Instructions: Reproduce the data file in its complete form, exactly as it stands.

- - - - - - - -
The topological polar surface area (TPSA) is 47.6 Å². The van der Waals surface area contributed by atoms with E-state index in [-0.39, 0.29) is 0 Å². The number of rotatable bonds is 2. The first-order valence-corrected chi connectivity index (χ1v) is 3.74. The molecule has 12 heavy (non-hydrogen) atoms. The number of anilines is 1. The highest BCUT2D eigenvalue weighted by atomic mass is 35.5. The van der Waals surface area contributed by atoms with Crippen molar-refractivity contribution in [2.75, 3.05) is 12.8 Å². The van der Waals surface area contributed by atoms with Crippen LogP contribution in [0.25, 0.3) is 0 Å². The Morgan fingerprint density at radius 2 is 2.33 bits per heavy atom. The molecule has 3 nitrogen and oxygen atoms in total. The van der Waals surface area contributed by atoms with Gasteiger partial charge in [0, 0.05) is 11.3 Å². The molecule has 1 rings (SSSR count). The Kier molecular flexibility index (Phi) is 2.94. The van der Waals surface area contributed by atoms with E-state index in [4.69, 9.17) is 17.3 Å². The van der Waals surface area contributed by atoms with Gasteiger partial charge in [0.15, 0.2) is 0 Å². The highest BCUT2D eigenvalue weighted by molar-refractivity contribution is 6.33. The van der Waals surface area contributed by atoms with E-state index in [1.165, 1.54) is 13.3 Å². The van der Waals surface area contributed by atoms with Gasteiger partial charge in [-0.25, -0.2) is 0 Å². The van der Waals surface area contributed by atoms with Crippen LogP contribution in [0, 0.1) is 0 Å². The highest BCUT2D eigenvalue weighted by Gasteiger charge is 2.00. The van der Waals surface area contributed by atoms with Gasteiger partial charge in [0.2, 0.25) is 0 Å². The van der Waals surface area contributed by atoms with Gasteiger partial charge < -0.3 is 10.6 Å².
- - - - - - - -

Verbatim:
The topological polar surface area (TPSA) is 47.6 Å². The van der Waals surface area contributed by atoms with E-state index in [-0.39, 0.29) is 0 Å². The number of rotatable bonds is 2. The first-order valence-corrected chi connectivity index (χ1v) is 3.74. The molecule has 12 heavy (non-hydrogen) atoms. The number of anilines is 1. The highest BCUT2D eigenvalue weighted by atomic mass is 35.5. The van der Waals surface area contributed by atoms with Crippen molar-refractivity contribution in [2.75, 3.05) is 12.8 Å². The van der Waals surface area contributed by atoms with Crippen LogP contribution in [0.25, 0.3) is 0 Å². The Morgan fingerprint density at radius 2 is 2.33 bits per heavy atom. The molecule has 3 nitrogen and oxygen atoms in total. The van der Waals surface area contributed by atoms with Gasteiger partial charge in [0, 0.05) is 11.3 Å². The molecule has 1 rings (SSSR count). The Kier molecular flexibility index (Phi) is 2.94. The van der Waals surface area contributed by atoms with E-state index in [4.69, 9.17) is 17.3 Å². The van der Waals surface area contributed by atoms with Gasteiger partial charge in [0.15, 0.2) is 0 Å². The highest BCUT2D eigenvalue weighted by molar-refractivity contribution is 6.33. The van der Waals surface area contributed by atoms with E-state index in [1.165, 1.54) is 13.3 Å². The van der Waals surface area contributed by atoms with Gasteiger partial charge in [-0.25, -0.2) is 0 Å². The van der Waals surface area contributed by atoms with Crippen LogP contribution in [0, 0.1) is 0 Å². The highest BCUT2D eigenvalue weighted by Gasteiger charge is 2.00. The van der Waals surface area contributed by atoms with Gasteiger partial charge in [0.2, 0.25) is 0 Å². The van der Waals surface area contributed by atoms with Gasteiger partial charge < -0.3 is 10.6 Å².